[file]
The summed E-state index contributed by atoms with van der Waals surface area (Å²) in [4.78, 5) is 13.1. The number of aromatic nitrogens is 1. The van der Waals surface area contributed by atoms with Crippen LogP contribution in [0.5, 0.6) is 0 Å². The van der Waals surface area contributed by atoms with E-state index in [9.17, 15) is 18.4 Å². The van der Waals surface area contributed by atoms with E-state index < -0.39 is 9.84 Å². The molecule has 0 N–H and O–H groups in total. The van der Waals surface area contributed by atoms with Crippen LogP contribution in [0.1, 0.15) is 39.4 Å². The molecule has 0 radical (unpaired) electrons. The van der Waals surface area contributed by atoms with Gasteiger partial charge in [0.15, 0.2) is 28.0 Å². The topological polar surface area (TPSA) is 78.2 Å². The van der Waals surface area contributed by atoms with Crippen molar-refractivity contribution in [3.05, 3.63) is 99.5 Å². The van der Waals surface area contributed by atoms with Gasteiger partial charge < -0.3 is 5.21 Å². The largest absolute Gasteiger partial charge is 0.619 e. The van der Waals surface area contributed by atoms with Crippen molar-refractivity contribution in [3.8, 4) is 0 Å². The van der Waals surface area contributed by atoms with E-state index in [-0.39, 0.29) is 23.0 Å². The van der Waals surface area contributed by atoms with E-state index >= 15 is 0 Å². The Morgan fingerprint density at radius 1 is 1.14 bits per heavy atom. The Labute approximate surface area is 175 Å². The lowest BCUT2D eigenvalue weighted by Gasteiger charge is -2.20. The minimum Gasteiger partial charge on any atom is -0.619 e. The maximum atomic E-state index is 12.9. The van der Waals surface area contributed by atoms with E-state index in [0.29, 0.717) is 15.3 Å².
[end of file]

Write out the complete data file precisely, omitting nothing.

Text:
The summed E-state index contributed by atoms with van der Waals surface area (Å²) in [4.78, 5) is 13.1. The number of aromatic nitrogens is 1. The van der Waals surface area contributed by atoms with Crippen LogP contribution in [0.5, 0.6) is 0 Å². The van der Waals surface area contributed by atoms with E-state index in [9.17, 15) is 18.4 Å². The van der Waals surface area contributed by atoms with E-state index < -0.39 is 9.84 Å². The molecule has 0 N–H and O–H groups in total. The van der Waals surface area contributed by atoms with Crippen LogP contribution in [0.1, 0.15) is 39.4 Å². The molecule has 0 radical (unpaired) electrons. The van der Waals surface area contributed by atoms with Gasteiger partial charge in [0.15, 0.2) is 28.0 Å². The topological polar surface area (TPSA) is 78.2 Å². The van der Waals surface area contributed by atoms with Crippen molar-refractivity contribution in [3.05, 3.63) is 99.5 Å². The van der Waals surface area contributed by atoms with Gasteiger partial charge < -0.3 is 5.21 Å². The largest absolute Gasteiger partial charge is 0.619 e. The van der Waals surface area contributed by atoms with Crippen molar-refractivity contribution in [3.8, 4) is 0 Å². The van der Waals surface area contributed by atoms with E-state index in [-0.39, 0.29) is 23.0 Å². The van der Waals surface area contributed by atoms with E-state index >= 15 is 0 Å². The Morgan fingerprint density at radius 1 is 1.14 bits per heavy atom. The Labute approximate surface area is 175 Å². The lowest BCUT2D eigenvalue weighted by Gasteiger charge is -2.20. The minimum Gasteiger partial charge on any atom is -0.619 e. The maximum atomic E-state index is 12.9. The van der Waals surface area contributed by atoms with E-state index in [0.29, 0.717) is 15.3 Å².